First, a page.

ROC analysis was used to determine whether serum markers are powerful to predict HCC in the cirrhotic population. The results showed that AFP, AFP-L3, and ALT had relatively good predictive power for HCC progression; AUC were 0.736, 0.744, and 0.693, respectively (see Table 4, Figure 2). The multiple regression analysis suggested that the combination of three markers could not significantly improve the predictive efficacy; the best combination was ALT and AFP, which obtained AUC of 0.780; see Table 4, Figure 3.

MarkersArea under ROC curveStandard error value95% confidence intervalCut-offSensitivitySpecificity

ALB (g/l)0.5370.0590.5340.423–0.65228.50.7650.373
TBIL (μmol/L)0.5370.0580.5370.423–0.65115.150.9120.293
ALT (U/L)0.6930.0560.0010.582–0.80344.50.6760.680
PLT (109/L)0.5590.0570.3270.447–0.67045.50.8820.720
PT(s) (s)0.4260.0580.2160.311–0.54021.50.0291.000
PT(a) (%)0.5910.0580.1280.477–0.705750.5290.693
AFP (ng/mL)0.7360.0520.0000.634–0.83910.280.6760.693
GP73 (ng/mL)0.5390.0610.5130.419–0.659221.850.4710.693
AFP-L3 (ng/mL)0.7440.0520.0000.642–0.8460.5140.6760.693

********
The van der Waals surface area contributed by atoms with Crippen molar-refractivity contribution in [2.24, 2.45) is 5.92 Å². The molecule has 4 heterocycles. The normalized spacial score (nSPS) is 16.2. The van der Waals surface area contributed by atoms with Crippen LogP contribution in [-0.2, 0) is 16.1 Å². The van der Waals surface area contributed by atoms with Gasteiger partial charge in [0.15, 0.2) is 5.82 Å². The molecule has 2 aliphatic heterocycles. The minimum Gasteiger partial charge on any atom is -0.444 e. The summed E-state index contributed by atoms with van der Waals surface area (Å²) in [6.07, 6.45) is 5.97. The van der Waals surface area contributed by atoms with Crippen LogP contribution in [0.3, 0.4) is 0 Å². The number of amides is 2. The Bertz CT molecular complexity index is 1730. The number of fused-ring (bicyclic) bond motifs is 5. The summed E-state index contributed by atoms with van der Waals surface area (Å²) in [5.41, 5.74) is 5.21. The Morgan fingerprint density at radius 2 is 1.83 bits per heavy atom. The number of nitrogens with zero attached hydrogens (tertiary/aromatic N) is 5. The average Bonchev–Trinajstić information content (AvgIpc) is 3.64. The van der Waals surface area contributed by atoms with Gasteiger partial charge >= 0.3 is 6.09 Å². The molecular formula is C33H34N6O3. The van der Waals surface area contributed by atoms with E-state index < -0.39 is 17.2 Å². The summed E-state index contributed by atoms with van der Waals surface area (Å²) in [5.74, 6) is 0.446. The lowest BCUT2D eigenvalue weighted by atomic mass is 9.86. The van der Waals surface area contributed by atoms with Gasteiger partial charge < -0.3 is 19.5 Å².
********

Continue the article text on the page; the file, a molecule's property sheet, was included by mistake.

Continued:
L3/AFP ratio0.6060.0650.0770.478–0.7340.0520.5000.760
ALT + AFP + AFP-L30.7700.0500.0000.672–0.8680.230.8240.667
ALT + AFP0.7800.0490.0000.683–0.8770.240.8240.693
ALT + AFP-L30.7730.0500.0000.676–0.8710.230.8240.680
AFP + AFP-L30.7400.0520.0000.638–0.8420.230.6760.693

3.4. Dynamic Change of the Serum Markers during the Progression of HCC

Among the 34 HCC cases, 17 were excluded due to incomplete data or nonavailable data. We analyzed the dynamic change of the ten markers in other 17 cases during the progression of HCC, and we found that serum GP73 level was significantly decreased () in patients when they were identified with HCC. The concentration of GP73 was 194.6 (66.12–350) ng/mL in hepatic cirrhosis and 154.2 (13.14–275.4) ng/mL in HCC. See Table 5 and Figure 4. It showed a gradually decreasing tendency of serum GP73 accompanied by the development of HCC from hepatic cirrhosis.

MarkersStarting point (hepatic cirrhosis)End point (HCC) values values
Statistical descriptionStatistical description

ALB (g/l)1732 (25–43)1733 (26–42)−0.1660.868
TBIL (μmol/L)1721 (4.8–49.5)1719.6 (9.3–39.2)−1.1540.248
ALT (U/L)1758 (20–253)1728.5 (16–262)−1.8950.058
PLT (109/L)1779 (29–165)1761.5 (34–225)−0.7620.446
PT(s) (s)1713.2 (11–15)1713 (11.3–15.7)−0.7190.472
PT(a) (%)1775.3 (64.1–98.7)1775.1 (61.7–100.6)−1.8940.058
AFP (ng/mL)1774.6 (2.34–469.9)17136.2 (2.96–1501)−0.1520.879
GP73 (ng/mL)17194.6 (66.12–350)17154.2 (13.14–275.4)2.2120.041
AFP-L3 (ng/mL)178.8 (0.12–77.45)1728.8 (0.15–361.5)−0.5440.586
AFP-L3/AFP ratio170.09 (0.03–0.43)170.10 (0.05–0.50)−0.8480.408

Starting point: start time of this study; end point: the time the patients were diagnosed HCC; : number of patients.

4. Discussion